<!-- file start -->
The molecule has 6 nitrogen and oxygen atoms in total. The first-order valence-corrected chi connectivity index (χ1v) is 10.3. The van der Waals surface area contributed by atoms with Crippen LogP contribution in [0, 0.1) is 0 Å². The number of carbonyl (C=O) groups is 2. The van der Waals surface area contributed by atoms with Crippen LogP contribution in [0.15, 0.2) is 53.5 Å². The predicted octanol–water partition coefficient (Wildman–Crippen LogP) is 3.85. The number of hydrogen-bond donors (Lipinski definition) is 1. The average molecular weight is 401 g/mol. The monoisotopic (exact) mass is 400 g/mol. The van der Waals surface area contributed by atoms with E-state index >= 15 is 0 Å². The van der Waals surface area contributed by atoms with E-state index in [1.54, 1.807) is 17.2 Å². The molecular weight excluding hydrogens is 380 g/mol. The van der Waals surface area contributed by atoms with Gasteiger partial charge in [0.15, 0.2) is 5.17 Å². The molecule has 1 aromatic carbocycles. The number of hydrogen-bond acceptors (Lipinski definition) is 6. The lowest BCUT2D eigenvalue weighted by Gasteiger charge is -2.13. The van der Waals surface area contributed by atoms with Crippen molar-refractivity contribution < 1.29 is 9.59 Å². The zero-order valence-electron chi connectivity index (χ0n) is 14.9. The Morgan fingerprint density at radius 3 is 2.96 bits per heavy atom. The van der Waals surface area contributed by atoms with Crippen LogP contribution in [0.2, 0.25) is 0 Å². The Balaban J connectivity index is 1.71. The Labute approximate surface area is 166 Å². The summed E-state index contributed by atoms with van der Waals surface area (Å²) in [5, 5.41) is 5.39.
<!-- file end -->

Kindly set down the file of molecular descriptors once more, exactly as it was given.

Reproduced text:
The molecule has 6 nitrogen and oxygen atoms in total. The first-order valence-corrected chi connectivity index (χ1v) is 10.3. The van der Waals surface area contributed by atoms with Crippen LogP contribution in [0, 0.1) is 0 Å². The number of carbonyl (C=O) groups is 2. The van der Waals surface area contributed by atoms with Crippen LogP contribution in [0.15, 0.2) is 53.5 Å². The predicted octanol–water partition coefficient (Wildman–Crippen LogP) is 3.85. The number of hydrogen-bond donors (Lipinski definition) is 1. The average molecular weight is 401 g/mol. The monoisotopic (exact) mass is 400 g/mol. The van der Waals surface area contributed by atoms with E-state index >= 15 is 0 Å². The van der Waals surface area contributed by atoms with E-state index in [1.54, 1.807) is 17.2 Å². The molecular weight excluding hydrogens is 380 g/mol. The van der Waals surface area contributed by atoms with Gasteiger partial charge in [0.15, 0.2) is 5.17 Å². The molecule has 1 aromatic carbocycles. The number of hydrogen-bond acceptors (Lipinski definition) is 6. The lowest BCUT2D eigenvalue weighted by Gasteiger charge is -2.13. The van der Waals surface area contributed by atoms with Crippen molar-refractivity contribution < 1.29 is 9.59 Å². The zero-order valence-electron chi connectivity index (χ0n) is 14.9. The Morgan fingerprint density at radius 3 is 2.96 bits per heavy atom. The van der Waals surface area contributed by atoms with Crippen LogP contribution in [0.2, 0.25) is 0 Å². The Balaban J connectivity index is 1.71. The Labute approximate surface area is 166 Å². The summed E-state index contributed by atoms with van der Waals surface area (Å²) in [5, 5.41) is 5.39.